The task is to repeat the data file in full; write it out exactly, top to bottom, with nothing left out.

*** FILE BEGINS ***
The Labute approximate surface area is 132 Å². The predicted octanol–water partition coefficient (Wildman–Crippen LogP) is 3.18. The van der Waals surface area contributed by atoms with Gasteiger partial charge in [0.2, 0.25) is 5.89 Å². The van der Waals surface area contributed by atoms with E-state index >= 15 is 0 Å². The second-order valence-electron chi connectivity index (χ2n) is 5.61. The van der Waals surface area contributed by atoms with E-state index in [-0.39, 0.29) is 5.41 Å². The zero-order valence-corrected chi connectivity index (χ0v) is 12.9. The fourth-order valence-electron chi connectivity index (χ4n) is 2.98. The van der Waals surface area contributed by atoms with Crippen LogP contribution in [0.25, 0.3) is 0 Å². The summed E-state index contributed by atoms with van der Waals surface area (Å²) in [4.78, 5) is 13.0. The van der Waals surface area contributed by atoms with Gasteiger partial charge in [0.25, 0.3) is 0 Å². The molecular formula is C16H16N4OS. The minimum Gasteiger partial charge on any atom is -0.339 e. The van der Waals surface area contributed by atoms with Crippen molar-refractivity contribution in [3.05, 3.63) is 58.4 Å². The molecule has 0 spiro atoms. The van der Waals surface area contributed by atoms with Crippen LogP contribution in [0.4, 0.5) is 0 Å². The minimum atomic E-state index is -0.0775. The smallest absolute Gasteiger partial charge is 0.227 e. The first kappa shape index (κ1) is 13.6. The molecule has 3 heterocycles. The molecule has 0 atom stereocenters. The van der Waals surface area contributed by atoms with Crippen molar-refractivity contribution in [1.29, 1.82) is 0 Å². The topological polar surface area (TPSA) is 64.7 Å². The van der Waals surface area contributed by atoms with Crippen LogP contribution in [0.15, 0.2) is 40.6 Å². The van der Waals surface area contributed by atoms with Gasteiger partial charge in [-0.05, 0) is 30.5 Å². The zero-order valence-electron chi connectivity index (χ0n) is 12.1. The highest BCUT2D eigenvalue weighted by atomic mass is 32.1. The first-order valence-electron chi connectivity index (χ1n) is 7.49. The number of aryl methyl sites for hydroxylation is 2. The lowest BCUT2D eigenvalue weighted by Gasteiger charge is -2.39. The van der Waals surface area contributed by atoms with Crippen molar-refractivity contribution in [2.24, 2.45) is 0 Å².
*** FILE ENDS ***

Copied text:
The Labute approximate surface area is 132 Å². The predicted octanol–water partition coefficient (Wildman–Crippen LogP) is 3.18. The van der Waals surface area contributed by atoms with Gasteiger partial charge in [0.2, 0.25) is 5.89 Å². The van der Waals surface area contributed by atoms with E-state index >= 15 is 0 Å². The second-order valence-electron chi connectivity index (χ2n) is 5.61. The van der Waals surface area contributed by atoms with E-state index in [-0.39, 0.29) is 5.41 Å². The zero-order valence-corrected chi connectivity index (χ0v) is 12.9. The fourth-order valence-electron chi connectivity index (χ4n) is 2.98. The van der Waals surface area contributed by atoms with Crippen LogP contribution in [0.25, 0.3) is 0 Å². The summed E-state index contributed by atoms with van der Waals surface area (Å²) in [4.78, 5) is 13.0. The van der Waals surface area contributed by atoms with Gasteiger partial charge in [0.25, 0.3) is 0 Å². The molecular formula is C16H16N4OS. The minimum Gasteiger partial charge on any atom is -0.339 e. The van der Waals surface area contributed by atoms with Crippen molar-refractivity contribution in [3.05, 3.63) is 58.4 Å². The molecule has 0 spiro atoms. The van der Waals surface area contributed by atoms with Crippen LogP contribution in [0.4, 0.5) is 0 Å². The minimum atomic E-state index is -0.0775. The smallest absolute Gasteiger partial charge is 0.227 e. The first kappa shape index (κ1) is 13.6. The molecule has 3 heterocycles. The molecule has 0 atom stereocenters. The van der Waals surface area contributed by atoms with Crippen molar-refractivity contribution in [1.29, 1.82) is 0 Å². The topological polar surface area (TPSA) is 64.7 Å². The van der Waals surface area contributed by atoms with Crippen LogP contribution in [0.15, 0.2) is 40.6 Å². The van der Waals surface area contributed by atoms with Gasteiger partial charge in [-0.05, 0) is 30.5 Å². The zero-order valence-electron chi connectivity index (χ0n) is 12.1. The highest BCUT2D eigenvalue weighted by atomic mass is 32.1. The first-order valence-electron chi connectivity index (χ1n) is 7.49. The number of aryl methyl sites for hydroxylation is 2. The lowest BCUT2D eigenvalue weighted by Gasteiger charge is -2.39. The van der Waals surface area contributed by atoms with Crippen molar-refractivity contribution in [2.24, 2.45) is 0 Å².